For example the gospel according to Mark says: “And he said unto them, Go ye into all the world, and preach the gospel to every creature. He that believeth and is baptized shall be saved; but he that believeth not shall be damned” (Mark 16:15-16). I just wonder if anyone reading this paper has any problem understanding what this passage requires of one who wants salvation.

Mark 16:15 says to “preach the gospel to every creature.” How one can misunderstand that plain statement is beyond me. It says to “preach the gospel.” That eliminates every other doctrine of any kind by any person. NOTHING but the gospel of Christ is authorized by Christ to be preached. That gospel is revealed only in the inspired word of God. No creed of man, no doctrine of antiquity, no vote of humanity, no declaration by any judicial or political power can change or modify in any way or to any degree the gospel of Christ and claim it to be the gospel. The pure gospel of Jesus Christ is the power of God unto salvation (Romans 1:16). It MUST be preached to EVERY creature (man or woman) in all the world until the Lord comes again. The gospel of Christ is at the center of the fellowship issue. That is not difficult to understand.

Then the next verse says, “he that believeth and is baptized shall be saved; but he that believeth not shall be damned (Mk 16:16).” That seems easy to understand. First, it required faith. “So then faith cometh by hearing, and hearing by the word of God” (Romans 10:17).

Second, “He that . . . is baptized.” Does anyone not understand what baptism means? It is described as a burial in water and a resurrection to a new life. This fact is found in a number of passages in the New Testament. But his passage says the one who believes is to be baptized. So far the passage says, “He that believeth and is baptized . . .” Not one single passage in the word of God annuls that commandment in the great commission of our Lord Jesus Christ.

But go on: “He that believeth and is baptized shall be saved . . .” What did the Holy Spirit say? “He that believeth and is baptized shall be saved.” Who shall be saved? Who did the Holy Spirit say would be saved? This is very important! The answer is: “He that believes and is baptized . . .”

Do you know what doctrines have come from this passage? Some creed books, manuals, and disciplines say it means: “He that believeth is saved and may be baptized;” “Repent and believe to be saved, then be baptized;” “Be baptized as an infant, then believe and be confirmed;” “We are justified by faith only, before and without water baptism.” Perhaps there are many other “interpretations” of these verses, but they are all wrong because the passage does not say what these creedal statements allege. The passage teaches but one doctrine, no more. An alien sinner must hear the gospel of Christ, repent of his sins, and be baptized.” That applies exactly alike to every creature on the face of the earth. That is what Mark 16:15-16 plainly teaches, and the fact that other religious leaders teach other views from these verses does not change it one iota. It makes no difference what other verses may be read from any part of the New Testament, they do not contradict this passage. It always teaches the same thing, and any other interpretation from other verses that contradict this passage is wrong. The word of God is not contradictory. The truth and only truth will make men free (John 8:32). Truth is singular; it is one way only.

I want to use these same principles on another passage. We are talking about “fellowship” in a scriptural sense. A dozen different ideas are taught about “fellowship” with Jesus Christ and with the saints. The conclusions of some of them permit, even obligate, a Christian to have fellowship with one who teaches and practices a false doctrine. I do not believe this is taught in the New Testament. I do not believe one can have fellowship with another who is walking in sin.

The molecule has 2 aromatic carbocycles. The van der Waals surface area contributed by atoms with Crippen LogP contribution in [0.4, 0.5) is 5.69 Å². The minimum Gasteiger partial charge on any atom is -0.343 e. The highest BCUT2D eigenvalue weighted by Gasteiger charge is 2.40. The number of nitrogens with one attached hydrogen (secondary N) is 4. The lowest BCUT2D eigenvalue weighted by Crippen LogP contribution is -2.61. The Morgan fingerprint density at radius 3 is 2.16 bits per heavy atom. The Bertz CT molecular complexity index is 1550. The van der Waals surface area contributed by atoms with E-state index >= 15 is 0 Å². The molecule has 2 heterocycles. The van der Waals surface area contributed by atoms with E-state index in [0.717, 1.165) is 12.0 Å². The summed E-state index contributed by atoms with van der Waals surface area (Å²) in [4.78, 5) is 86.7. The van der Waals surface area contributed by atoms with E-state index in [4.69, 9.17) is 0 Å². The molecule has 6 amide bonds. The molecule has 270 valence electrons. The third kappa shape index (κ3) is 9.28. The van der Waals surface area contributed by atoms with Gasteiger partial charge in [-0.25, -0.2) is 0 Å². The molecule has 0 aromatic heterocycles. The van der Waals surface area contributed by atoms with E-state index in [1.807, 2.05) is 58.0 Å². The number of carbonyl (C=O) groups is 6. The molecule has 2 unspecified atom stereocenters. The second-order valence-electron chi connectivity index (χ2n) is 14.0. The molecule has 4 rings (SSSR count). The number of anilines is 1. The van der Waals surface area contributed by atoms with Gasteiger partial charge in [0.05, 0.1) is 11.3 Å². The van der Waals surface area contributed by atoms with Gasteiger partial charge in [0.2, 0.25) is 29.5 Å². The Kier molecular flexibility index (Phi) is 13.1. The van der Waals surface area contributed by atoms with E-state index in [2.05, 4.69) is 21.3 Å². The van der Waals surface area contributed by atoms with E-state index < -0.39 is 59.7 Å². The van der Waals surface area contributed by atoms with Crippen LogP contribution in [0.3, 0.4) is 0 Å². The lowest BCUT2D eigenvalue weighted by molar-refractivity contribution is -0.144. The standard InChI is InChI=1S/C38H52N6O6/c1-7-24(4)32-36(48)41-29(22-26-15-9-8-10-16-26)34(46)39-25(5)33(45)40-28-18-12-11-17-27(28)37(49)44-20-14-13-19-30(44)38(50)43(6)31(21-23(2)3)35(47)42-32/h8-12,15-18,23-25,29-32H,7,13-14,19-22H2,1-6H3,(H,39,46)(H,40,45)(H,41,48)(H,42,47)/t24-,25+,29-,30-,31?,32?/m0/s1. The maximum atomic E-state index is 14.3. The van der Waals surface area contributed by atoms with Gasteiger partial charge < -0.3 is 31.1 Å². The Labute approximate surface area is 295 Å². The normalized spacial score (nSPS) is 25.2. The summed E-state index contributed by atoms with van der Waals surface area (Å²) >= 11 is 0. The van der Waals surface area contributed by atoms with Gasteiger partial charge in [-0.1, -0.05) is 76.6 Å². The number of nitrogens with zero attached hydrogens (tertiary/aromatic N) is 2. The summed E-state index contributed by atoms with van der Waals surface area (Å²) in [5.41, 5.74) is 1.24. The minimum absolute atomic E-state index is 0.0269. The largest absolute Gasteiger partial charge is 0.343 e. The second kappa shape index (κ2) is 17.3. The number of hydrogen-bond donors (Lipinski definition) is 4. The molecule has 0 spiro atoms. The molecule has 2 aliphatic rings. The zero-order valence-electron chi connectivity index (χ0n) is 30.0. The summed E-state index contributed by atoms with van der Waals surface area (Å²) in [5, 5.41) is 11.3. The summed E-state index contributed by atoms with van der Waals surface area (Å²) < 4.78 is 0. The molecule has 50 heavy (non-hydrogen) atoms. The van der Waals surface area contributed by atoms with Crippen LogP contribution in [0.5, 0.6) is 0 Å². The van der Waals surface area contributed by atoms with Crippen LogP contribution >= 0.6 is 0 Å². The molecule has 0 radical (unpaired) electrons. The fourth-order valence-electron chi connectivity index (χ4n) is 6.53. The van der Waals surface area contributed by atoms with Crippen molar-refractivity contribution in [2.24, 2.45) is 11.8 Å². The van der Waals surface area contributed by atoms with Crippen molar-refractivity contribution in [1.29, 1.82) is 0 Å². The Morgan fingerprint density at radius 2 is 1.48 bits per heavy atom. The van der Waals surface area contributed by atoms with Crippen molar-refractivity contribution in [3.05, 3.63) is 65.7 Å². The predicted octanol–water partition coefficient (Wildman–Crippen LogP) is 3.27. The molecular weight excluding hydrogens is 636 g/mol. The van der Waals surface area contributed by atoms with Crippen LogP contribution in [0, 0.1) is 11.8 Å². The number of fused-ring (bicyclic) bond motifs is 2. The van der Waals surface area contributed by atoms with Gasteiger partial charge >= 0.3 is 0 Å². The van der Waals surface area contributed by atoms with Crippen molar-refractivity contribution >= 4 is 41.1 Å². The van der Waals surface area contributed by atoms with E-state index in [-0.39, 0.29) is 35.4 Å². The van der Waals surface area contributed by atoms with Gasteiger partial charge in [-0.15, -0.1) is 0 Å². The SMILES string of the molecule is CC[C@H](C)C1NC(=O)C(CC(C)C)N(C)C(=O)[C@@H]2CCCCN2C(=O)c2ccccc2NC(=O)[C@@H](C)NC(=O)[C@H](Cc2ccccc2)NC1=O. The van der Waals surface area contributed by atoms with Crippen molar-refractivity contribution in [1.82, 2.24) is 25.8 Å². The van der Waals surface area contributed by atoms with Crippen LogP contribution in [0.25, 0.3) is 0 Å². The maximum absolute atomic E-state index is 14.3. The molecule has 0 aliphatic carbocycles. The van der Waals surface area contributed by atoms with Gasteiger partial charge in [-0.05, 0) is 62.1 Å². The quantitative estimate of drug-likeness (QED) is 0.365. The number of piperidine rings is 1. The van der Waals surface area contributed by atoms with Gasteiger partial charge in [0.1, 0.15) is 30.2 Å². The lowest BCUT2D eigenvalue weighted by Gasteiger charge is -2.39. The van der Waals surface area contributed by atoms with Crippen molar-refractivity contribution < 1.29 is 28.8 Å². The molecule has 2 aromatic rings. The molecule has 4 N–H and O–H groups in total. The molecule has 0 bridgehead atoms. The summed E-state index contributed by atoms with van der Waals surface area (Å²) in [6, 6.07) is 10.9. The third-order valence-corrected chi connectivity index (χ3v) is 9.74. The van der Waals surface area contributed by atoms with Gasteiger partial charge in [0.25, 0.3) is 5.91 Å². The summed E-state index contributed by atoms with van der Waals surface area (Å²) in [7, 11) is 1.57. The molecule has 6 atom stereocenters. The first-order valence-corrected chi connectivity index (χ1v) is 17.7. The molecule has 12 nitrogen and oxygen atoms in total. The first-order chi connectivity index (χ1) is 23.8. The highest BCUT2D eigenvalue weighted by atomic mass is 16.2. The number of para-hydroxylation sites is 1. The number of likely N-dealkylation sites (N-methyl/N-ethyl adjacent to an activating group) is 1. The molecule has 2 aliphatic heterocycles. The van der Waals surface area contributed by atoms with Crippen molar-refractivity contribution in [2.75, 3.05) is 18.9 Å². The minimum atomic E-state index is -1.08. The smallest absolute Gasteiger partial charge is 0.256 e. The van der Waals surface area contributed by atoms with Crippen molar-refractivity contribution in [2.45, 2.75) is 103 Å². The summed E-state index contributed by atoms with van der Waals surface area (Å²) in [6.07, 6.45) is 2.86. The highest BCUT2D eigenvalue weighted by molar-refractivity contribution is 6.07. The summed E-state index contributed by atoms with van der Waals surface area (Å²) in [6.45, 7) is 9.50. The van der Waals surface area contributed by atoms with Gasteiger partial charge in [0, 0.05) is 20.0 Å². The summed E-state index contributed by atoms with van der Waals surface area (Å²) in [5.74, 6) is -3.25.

Paul wrote by the inspiration of the Holy Spirit: “Let no man deceive you with vain words: for because of these things cometh the wrath of God upon the children of disobedience. Be ye not therefore partakers (summetochos - W.E. Vine) with them. For ye were sometimes dankness, but now are ye light in the Lord: Walk as children of light: (For the fruit of the Spirit is in all goodness and righteousness and truth;) proving what is acceptable unto the Lord. And have no fellowship with the unfruitful works of darkness, but rather reprove them” (Ephesus 5:6-11).

Ephesians 5:7 says: “Be not ye therefore partakers with them.” Partakers is a word that translates “fellowship.” See Ephesians 3:6: “that the Gentiles should be fellow-heirs, and of the same promise in Christ by the gospel.” “Lay hands suddenly on no man, neither be partakers of other men’s sins: keep thyself pure” (1 Tim. 5:22). “Partakers” in this verse is from “koinoneo” which means “to have a share of, to share with, take part in” (W.E. Vine). That is the definition of “fellowship as used in many passages in the word of God.

This verse 7 plainly says NOT to be PARTAKERS with them. Them who? This means not to share in, or participate with, or become partners with in any of their works. It means not to have fellowship with them in any way. “Be not ye therefore partakers with them.” There is not a more simple and clear statement in the word of God.

But someone says, “This is a list of immoral deeds, and immorality is what we are not to have fellowship with.” Well, Simon the sorcerer committed just one sin after being baptized after the preaching of Philip in the city of Samaria. He tried to purchase with money the power to lay hands upon people and give them the gift of the Holy Spirit as Peter and John had done. Having been a sorcerer, this power had a great appeal to him. Now, because of this one sin Peter pronounced this condemnation upon him: “But Peter said unto him, Thy money perish with thee, because thou hast thought that the gift of God may be purchased with money. Thou hast neither part not lot in this matter: for thy heart is not right in the sight of God. Repent therefore of this thy wickedness, and pray God, if perhaps the thought of thine heart may be forgiven thee. For I perceive that thou are in the gall of bitterness, and in the bond of iniquity” (Acts 8:20-23). Peter told Simon that he was “in the gall of bitterness and the bond of iniquity.” This was a sin of trying to purchase a spiritual gift and appropriate this divine gift to his personal use.